There's mounting evidence that federal regulators at the Minerals Management Service were paying zero attention to the oil industry, particularly when it came to authorizing oil spill response plans. Case in point: BP's Oil Spill Response Plan for the Gulf of Mexico lists sea lions, seals, sea otters, walruses in its evaluation of how a spill might affect local wildlife. The problem? None of these critters live in the Gulf.
And that's just one of numerous errors in BP's 583-page plan identified by Public Employees for Environmental Responsibility (PEER). Evidently the MMS officials responsible for approving the plan, which was filed June 30, 2009, didn't give it the same scrutiny.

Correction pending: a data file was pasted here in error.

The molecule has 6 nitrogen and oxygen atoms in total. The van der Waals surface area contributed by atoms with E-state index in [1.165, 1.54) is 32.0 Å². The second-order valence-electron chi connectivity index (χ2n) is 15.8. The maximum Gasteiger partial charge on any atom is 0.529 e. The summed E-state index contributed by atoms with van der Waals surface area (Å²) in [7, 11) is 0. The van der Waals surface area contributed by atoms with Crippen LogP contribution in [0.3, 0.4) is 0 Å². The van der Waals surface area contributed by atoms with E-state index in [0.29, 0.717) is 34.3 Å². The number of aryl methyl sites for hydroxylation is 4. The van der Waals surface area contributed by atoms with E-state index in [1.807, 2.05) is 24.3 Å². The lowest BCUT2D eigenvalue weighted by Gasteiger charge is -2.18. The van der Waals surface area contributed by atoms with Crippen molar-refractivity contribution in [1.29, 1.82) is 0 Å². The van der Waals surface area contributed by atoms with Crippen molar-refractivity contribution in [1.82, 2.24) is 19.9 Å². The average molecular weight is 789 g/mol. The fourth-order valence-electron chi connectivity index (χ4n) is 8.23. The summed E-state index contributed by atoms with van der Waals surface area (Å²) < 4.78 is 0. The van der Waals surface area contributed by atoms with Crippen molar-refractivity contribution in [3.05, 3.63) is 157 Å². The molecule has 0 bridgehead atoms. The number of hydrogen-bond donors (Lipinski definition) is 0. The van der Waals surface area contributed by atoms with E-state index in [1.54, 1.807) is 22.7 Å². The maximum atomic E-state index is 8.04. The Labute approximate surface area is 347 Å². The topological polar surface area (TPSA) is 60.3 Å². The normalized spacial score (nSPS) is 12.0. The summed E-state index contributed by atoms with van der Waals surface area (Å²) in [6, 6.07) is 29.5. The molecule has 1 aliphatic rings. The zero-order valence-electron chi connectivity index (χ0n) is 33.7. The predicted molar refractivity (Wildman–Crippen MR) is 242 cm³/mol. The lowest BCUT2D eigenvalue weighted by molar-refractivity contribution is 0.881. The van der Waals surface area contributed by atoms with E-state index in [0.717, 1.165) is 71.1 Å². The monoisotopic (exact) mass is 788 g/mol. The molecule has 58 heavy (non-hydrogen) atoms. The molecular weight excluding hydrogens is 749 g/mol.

PEER also noticed that the plan:
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On a more serious note, PEER notes that the plan's "Worst Case Discharge" portion "features wildly optimistic projections" about the maximum size of an oil spill. It also assures that within hours of an incident, BP has the "personnel, equipment, and materials in sufficient quantities and recovery capacity to respond effectively to oil spills from the facilities and leases covered by this plan, including the worst case discharge scenarios." Clearly, that is not the case.